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Scotland's First Tidal Turbine Goes Online

A gigantic 1,500-ton tidal turbine was lowered into the waters off the Orkney coast last summer, the first piece of an ambitious renewable energy program in the area. The nearly 600-foot-tall turbine rests 70 feet above the seabed and will generate enough electricity to power 1,000 homes. If the two-year trial proves successful, Atlantis Resources Corporation plans to install as many as 400 more tidal turbines in the turbulent waters of the Pentland Firth between Caithness in northern Scotland and the Orkney Islands. The area, called "the Saudi Arabia of tidal power," has some of the fastest currents in the world, moving water between the Atlantic Ocean and the North Sea twice a day with current speeds of up to 16 knots (about 18.5 mph) and water flows of up to 3 million tons a second.

Royal Scots Dragoon Guards To Disappear

The Royal Scots Dragoon Guards, one of Scotland's oldest regiments, will be merged into the infantry, according to an army document leaked late last summer. The move not only marks the end of the British army's cavalry after 350 years but also the likely end of two famous regimental names – the Dragoon Guards and the King's Royal Hussars -- as these regiments will be turned into squadrons. The restructuring will combine the army's eight main corps into four "capability directorates," and cut large swathes of senior officer posts. About 12,000 staff will be lost over the next decade. In 1971, the Royal Scots Dragoons were formed by the amalgamation of the 3rd Carabiniers (Prince of Wales's Dragoon Guards) and the Royal Scots Greys, a unit that dates to 1678 and was described by Napoleon at the Battle of Waterloo as "those terrible grey horses."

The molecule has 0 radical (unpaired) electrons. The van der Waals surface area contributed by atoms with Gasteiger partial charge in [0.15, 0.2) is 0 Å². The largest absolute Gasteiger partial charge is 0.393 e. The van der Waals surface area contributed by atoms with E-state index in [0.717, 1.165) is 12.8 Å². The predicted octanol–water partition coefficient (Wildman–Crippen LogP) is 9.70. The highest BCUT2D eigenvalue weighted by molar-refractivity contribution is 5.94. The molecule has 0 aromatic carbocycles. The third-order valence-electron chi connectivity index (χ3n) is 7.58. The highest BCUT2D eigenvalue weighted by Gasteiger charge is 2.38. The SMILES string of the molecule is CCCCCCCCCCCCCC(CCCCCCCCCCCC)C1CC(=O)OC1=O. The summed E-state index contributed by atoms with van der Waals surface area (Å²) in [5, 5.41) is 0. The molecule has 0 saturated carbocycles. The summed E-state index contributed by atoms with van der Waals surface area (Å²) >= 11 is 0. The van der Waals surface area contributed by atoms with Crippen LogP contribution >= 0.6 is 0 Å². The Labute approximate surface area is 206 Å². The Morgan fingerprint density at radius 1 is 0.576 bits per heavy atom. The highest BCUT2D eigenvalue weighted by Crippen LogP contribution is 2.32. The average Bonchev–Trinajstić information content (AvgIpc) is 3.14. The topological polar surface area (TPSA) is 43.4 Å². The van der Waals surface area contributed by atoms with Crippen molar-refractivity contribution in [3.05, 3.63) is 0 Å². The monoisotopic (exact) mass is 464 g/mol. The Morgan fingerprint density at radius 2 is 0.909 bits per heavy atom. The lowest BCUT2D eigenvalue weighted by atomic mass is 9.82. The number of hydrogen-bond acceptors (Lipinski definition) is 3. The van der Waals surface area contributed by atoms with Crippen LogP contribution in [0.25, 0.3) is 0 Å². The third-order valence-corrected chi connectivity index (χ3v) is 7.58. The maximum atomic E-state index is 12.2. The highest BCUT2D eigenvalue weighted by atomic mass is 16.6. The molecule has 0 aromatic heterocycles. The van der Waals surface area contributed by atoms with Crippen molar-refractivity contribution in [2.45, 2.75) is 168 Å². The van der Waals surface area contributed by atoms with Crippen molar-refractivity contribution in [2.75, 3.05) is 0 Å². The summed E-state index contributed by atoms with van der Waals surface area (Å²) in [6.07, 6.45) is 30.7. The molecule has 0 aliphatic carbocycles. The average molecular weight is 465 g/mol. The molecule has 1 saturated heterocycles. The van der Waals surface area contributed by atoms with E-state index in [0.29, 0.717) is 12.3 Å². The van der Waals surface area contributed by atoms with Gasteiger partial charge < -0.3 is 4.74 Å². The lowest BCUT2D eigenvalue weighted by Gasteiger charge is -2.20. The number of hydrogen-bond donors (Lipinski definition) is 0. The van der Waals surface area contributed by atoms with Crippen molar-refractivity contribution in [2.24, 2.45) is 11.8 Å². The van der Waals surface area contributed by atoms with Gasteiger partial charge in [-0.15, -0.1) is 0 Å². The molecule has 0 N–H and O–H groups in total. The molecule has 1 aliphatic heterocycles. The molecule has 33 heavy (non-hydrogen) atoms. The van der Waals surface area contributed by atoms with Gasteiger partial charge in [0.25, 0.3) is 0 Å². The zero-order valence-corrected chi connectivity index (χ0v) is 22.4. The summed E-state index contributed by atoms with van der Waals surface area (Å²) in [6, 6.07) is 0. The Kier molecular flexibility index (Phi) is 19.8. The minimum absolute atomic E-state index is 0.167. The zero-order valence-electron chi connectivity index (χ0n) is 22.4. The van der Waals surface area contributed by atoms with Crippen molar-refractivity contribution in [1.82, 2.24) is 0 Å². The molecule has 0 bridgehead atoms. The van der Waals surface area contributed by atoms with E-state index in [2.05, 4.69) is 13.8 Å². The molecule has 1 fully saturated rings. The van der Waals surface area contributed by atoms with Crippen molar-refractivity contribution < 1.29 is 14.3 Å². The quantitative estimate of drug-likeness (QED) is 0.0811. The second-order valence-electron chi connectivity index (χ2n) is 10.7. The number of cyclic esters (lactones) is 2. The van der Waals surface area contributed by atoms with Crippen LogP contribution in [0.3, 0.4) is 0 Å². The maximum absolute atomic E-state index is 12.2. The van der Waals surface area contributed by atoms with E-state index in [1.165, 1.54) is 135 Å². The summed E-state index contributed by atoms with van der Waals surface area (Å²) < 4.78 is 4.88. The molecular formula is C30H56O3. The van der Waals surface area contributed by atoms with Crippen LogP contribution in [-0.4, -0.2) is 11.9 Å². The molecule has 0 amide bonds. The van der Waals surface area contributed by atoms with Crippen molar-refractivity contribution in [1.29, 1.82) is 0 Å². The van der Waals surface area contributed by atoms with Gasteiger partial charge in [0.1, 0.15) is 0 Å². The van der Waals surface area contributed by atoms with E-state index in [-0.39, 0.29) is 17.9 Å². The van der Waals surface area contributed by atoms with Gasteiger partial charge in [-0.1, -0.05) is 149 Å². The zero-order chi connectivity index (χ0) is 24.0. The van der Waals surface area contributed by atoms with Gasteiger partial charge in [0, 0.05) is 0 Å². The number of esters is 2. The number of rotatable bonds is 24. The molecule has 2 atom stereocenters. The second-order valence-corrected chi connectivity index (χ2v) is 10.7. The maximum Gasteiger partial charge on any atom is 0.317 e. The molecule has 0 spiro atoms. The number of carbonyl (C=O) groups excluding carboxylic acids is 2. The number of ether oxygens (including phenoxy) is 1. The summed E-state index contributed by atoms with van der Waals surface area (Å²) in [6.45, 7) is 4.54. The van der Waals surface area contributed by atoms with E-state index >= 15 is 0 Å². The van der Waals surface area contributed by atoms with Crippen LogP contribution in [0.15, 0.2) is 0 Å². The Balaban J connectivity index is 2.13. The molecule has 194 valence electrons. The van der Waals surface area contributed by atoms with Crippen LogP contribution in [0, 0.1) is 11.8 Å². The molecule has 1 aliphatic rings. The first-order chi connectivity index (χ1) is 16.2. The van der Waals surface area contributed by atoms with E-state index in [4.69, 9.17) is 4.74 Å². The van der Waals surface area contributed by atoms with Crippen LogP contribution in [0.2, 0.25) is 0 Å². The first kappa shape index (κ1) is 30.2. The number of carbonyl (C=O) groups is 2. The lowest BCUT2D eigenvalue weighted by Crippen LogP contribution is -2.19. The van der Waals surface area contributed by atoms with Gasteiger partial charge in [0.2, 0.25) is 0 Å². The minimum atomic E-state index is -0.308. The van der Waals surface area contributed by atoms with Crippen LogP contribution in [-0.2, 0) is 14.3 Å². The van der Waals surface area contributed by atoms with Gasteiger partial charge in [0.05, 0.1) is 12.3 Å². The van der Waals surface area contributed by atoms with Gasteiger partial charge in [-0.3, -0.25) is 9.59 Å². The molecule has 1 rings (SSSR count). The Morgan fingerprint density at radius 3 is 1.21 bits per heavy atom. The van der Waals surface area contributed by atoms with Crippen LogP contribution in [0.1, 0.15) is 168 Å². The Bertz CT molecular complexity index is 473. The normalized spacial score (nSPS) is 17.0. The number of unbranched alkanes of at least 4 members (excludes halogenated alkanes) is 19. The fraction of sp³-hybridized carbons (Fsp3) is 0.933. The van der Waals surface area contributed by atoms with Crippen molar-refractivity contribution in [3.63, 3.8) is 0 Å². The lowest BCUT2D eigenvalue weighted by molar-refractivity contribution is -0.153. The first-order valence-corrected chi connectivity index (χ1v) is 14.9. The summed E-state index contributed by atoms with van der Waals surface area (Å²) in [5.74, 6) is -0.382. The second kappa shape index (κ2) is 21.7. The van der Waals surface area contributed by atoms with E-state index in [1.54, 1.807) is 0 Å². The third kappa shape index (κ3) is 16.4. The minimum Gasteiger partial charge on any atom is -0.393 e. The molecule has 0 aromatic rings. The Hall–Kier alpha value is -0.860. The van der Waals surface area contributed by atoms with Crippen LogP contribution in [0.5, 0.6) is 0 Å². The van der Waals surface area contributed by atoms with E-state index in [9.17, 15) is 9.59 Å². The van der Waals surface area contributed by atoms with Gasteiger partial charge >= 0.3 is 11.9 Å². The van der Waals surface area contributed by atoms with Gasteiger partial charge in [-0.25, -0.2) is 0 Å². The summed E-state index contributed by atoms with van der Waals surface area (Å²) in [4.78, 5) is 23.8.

World's Rarest Tartan Discovered

In 1746 the MacDougalls abandoned Dunollie Castle near Oban and built nearby Dunollie House. It is currently the clan chief's private residence, but plans call for the oldest and most atmospheric rooms in the building to be renovated and opened as a museum and cultural centre. Earlier this year, Peter MacDonald, chief researcher for the Scottish Tartans Authority, was asked to look at some historic items at house, but before he got to the task at hand, the old curtains hanging on the landing windows caught his attention. Upon closer inspection, they turned out to be a rare treasure. "They are the oldest version of MacDougall tartan in existence," MacDonald, an expert in pre-1800 tartans, said. "I believe the cloth is a copy of an even older plaid, which would have been a status symbol, a one-off belonging to the chief or the chief's son." In addition to being the oldest MacDougall tartan in existence, the curtains, which date to 1790-1800, are also the longest woven piece in the world to survive from that period -- a full 35 yards. The fabric contains much brighter shades than the current MacDougall tartan, and it is now safely off the windows and preserved under museum conditions. "We recognized that they were really good curtains," said an astonished Catherine Gillies, project manager for Dunollie, "but we didn't realize the significance of them." A reproduction of the cloth, named the "Heritage MacDougall Tartan," will go on sale shortly through the clan's Web site, www.dunollie.org.

The full text of this section is available in the Winter 2011 issue of Scottish Life.

Click here to preview our feature article on The King's Route by Terry Williams.

Click here to preview our feature article on Stirling Castle's Royal Apartments by Jim Gilchrist.

Click here to preview our column on Scotland's Music by Edward Scott Pearlman.

Click here to preview our reviews of Scottish Books.